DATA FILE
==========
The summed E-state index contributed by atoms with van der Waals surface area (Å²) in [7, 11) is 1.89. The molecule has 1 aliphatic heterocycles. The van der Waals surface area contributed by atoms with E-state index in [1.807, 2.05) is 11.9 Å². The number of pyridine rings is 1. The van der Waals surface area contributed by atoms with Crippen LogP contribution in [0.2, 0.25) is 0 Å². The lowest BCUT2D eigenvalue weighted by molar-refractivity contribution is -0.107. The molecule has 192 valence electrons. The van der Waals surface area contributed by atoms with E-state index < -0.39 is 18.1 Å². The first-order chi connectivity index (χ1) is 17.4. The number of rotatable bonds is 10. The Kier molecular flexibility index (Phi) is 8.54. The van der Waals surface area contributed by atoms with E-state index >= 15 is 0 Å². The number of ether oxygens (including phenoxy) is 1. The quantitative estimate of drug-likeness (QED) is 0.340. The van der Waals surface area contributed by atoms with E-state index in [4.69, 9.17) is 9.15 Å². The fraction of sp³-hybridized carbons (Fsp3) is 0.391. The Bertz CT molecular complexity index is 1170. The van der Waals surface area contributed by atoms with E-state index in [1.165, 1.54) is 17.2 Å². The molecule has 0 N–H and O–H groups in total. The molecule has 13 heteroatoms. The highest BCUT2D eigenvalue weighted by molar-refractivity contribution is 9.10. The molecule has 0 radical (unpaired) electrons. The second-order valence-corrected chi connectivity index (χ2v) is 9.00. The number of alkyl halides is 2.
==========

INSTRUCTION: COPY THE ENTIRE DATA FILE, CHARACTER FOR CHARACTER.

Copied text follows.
The summed E-state index contributed by atoms with van der Waals surface area (Å²) in [7, 11) is 1.89. The molecule has 1 aliphatic heterocycles. The van der Waals surface area contributed by atoms with E-state index in [1.807, 2.05) is 11.9 Å². The number of pyridine rings is 1. The van der Waals surface area contributed by atoms with Crippen LogP contribution in [0.2, 0.25) is 0 Å². The lowest BCUT2D eigenvalue weighted by molar-refractivity contribution is -0.107. The molecule has 192 valence electrons. The van der Waals surface area contributed by atoms with E-state index < -0.39 is 18.1 Å². The first-order chi connectivity index (χ1) is 17.4. The number of rotatable bonds is 10. The Kier molecular flexibility index (Phi) is 8.54. The van der Waals surface area contributed by atoms with E-state index >= 15 is 0 Å². The number of ether oxygens (including phenoxy) is 1. The quantitative estimate of drug-likeness (QED) is 0.340. The van der Waals surface area contributed by atoms with E-state index in [4.69, 9.17) is 9.15 Å². The fraction of sp³-hybridized carbons (Fsp3) is 0.391. The Bertz CT molecular complexity index is 1170. The van der Waals surface area contributed by atoms with E-state index in [1.165, 1.54) is 17.2 Å². The molecule has 0 N–H and O–H groups in total. The molecule has 13 heteroatoms. The highest BCUT2D eigenvalue weighted by molar-refractivity contribution is 9.10. The molecule has 0 radical (unpaired) electrons. The second-order valence-corrected chi connectivity index (χ2v) is 9.00. The number of alkyl halides is 2.